However the Darlington facility was extremely difficult and expensive to construct (~12 years to build and to get working properly), and its operation consumes large amounts of electricity obtained from the Darlington nuclear power station nearby. Its raison d’ȇtre is to recover very expensive deuterium for Canadian heavy water reactors.

Other proposed remedies will probably be more expensive. One problem is basic physics. The tritium is in the form of tritiated water, which is effectively the same as water itself, so that chemical separation or filtration methods simply do not work. 

Another problem is inefficiency: with isotope separation, one would have to put the source hydrogen through thousands of times to get even small amounts of separated non-radioactive hydrogen. A third problem is that hydrogen, as the smallest element, is notoriously difficult to contain, so that gaseous tritium emissions would be very large each year.

None of these technologies is recommended as a solution for Japan: any such facility would release large amounts of tritium gas and tritiated water vapor to air each year, as occurs at Darlington. Tritium gas is quickly converted to tritiated water vapor in the environment. The inhalation of tritiated water vapor from any mooted Japanese facility would likely result in higher collective doses than the ingestion of tritiated sea food, were the tritium to be dumped in the sea.

I recommend neither of these proposed solutions.

There are no easy answers here. Barring a miraculous technical discovery which is unlikely, I think TEPCO/Japanese Government will have to buy more land and keep on building more holding tanks to allow for tritium decay to take place. Ten half-lives for tritium is 123 years: that’s how long these tanks will have to last – at least.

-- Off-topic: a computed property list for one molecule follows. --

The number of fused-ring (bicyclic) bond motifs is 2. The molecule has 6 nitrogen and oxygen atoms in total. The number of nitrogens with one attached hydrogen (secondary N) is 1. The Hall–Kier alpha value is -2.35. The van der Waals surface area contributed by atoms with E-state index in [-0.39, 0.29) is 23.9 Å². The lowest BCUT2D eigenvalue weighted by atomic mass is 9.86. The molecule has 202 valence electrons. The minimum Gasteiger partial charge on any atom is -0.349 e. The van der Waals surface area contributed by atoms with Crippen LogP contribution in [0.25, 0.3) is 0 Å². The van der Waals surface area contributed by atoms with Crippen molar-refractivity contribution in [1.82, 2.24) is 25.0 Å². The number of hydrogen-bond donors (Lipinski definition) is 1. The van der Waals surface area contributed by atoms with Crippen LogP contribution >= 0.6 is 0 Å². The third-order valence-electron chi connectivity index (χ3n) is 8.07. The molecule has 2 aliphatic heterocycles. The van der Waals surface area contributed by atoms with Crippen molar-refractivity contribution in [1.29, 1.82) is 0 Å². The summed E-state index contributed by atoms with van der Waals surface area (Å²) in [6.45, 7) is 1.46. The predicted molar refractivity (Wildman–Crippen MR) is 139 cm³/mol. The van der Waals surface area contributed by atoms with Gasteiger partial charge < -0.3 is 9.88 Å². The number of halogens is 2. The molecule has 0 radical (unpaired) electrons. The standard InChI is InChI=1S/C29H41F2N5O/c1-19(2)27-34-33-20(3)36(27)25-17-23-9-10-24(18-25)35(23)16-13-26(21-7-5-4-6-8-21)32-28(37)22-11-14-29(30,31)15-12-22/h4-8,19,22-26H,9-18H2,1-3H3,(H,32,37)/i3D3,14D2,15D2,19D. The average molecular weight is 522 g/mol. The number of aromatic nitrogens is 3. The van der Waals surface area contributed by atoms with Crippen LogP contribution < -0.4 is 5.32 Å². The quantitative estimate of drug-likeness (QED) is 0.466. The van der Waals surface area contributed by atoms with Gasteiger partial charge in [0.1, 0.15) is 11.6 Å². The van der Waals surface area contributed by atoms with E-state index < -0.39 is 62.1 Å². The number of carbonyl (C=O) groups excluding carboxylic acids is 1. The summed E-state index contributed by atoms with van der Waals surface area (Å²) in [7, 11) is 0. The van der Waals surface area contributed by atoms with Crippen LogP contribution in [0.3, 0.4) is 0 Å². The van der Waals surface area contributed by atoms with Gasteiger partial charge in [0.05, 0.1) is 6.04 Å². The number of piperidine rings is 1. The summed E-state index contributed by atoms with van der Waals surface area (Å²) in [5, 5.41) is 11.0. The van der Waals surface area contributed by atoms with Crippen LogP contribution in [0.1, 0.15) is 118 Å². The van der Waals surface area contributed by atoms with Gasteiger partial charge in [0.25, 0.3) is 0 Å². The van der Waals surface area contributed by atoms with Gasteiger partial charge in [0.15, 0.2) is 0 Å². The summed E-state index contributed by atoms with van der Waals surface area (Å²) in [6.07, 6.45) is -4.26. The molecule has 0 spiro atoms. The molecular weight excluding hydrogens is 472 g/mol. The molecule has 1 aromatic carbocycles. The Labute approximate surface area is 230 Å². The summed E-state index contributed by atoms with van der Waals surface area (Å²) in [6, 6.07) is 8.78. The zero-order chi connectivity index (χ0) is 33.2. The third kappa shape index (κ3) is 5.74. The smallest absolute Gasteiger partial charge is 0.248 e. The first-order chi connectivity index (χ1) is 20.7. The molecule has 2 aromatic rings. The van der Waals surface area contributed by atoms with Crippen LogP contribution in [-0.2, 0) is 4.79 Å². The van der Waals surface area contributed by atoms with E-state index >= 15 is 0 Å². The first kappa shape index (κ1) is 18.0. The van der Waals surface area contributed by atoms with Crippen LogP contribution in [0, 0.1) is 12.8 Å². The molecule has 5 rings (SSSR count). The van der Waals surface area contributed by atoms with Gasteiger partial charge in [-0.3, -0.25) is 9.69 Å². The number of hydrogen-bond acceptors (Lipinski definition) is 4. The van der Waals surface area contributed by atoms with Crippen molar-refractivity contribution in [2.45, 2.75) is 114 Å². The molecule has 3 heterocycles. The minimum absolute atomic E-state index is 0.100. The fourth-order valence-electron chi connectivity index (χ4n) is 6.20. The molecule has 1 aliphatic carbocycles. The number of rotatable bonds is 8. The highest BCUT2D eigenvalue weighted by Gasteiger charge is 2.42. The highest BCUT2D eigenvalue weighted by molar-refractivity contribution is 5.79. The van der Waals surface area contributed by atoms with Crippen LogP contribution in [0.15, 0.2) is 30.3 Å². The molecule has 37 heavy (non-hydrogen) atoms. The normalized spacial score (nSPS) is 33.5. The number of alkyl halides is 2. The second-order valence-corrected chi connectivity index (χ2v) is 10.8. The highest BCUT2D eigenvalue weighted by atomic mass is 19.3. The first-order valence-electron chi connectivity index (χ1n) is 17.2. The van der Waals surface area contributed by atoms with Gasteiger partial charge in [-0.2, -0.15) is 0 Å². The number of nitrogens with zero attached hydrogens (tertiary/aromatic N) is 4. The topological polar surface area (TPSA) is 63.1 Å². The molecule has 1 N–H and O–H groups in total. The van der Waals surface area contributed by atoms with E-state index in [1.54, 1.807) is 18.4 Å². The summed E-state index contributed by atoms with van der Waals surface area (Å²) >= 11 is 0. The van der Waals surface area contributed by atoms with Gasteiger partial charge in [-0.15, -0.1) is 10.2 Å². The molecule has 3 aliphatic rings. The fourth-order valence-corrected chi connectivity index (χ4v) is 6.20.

This will allow time not only for tritium to decay, but also for politicians to reflect on the wisdom of their support for nuclear power.

May 23, 2022 Posted by | Japan, radiation, Reference | Leave a comment

The extent of American radiation exposure is larger than you think

U.S. nuclear bomb testing spread radiation across the vast majority of the country  https://www.deseret.com/opinion/2022/5/20/23125918/opinion-the-extent-of-american-radiation-exposure-nuclear-bomb-testing-reca By John LaForge, Readers’ Forum,  May 21, 2022


In a May 3 editorial board opinion “The steep price of America bombing its own people,” it says “the interior West of the United States” is “the only part of the nation exposed repeatedly, over many years, to fallout from nuclear weapons tests conducted by the United States government.”

This is a gross underestimation of the nationwide extent of radioactive fallout spread from U.S. bomb testing in the atmosphere, fallout which, in fact, contaminated each and every county in the continental United States.

The board must certainly know of the groundbreaking October 1997 report by the National Cancer Institute, “Estimated Exposures and Thyroid Doses Received by the American People from Iodine-131 in Fallout Following Nevada Atmospheric Nuclear Bomb Tests.”

This report notes in its executive summary and in multiple map illustrations that “Some radioiodine was deposited everywhere in the United States, with the highest deposits immediately downwind of the NTS (Nevada test site).”

The report notes that “Ninety nuclear tests … released about 150 million curies of iodine-131, mainly in the years 1952, 1953, 1955, and 1957.” Of course beyond just iodine-131, there were dozens of other dangerous radioactive materials in the fallout. Radioiodine alone was studied because after being deposited on grass, it quickly contaminated cow’s milk and consequently the infants, children and adults that consumed the milk.

May 21, 2022 Posted by | NORTH AMERICA, radiation | Leave a comment

Radiation: Does iodine help?

Radiation: Does iodine help?  https://www.dw.com/en/radiation-does-iodine-help/a-61020889 4 Mar 22,

Fears have grown about radiation exposure since Russia’s attack on a Ukrainian nuclear facility. But taking iodine won’t always help. It can, in fact, be dangerous.

When there is an accident at a nuclear power plant — if there’s an explosion or a leak or it’s damaged in some way in war — radioactive iodine is one of the first substances that’s released into the atmosphere.

If that radioactive iodine gets into the body, it can damage cells in the thyroid and result in cancer.

You can inhale radiation, or it can get into your body via the skin. But you can’t see, smell or taste it in the air. It’s an invisible threat.

Some of the worst effects of an overexposure to radiation are thyroid cancer, tumors, acute leukemia, eye diseases and psychological or mental disorders. Radiation can even damage your genes for generations to come.

In the most extreme cases, a high dose of radiation over a short period of time will cause death within days or even hours.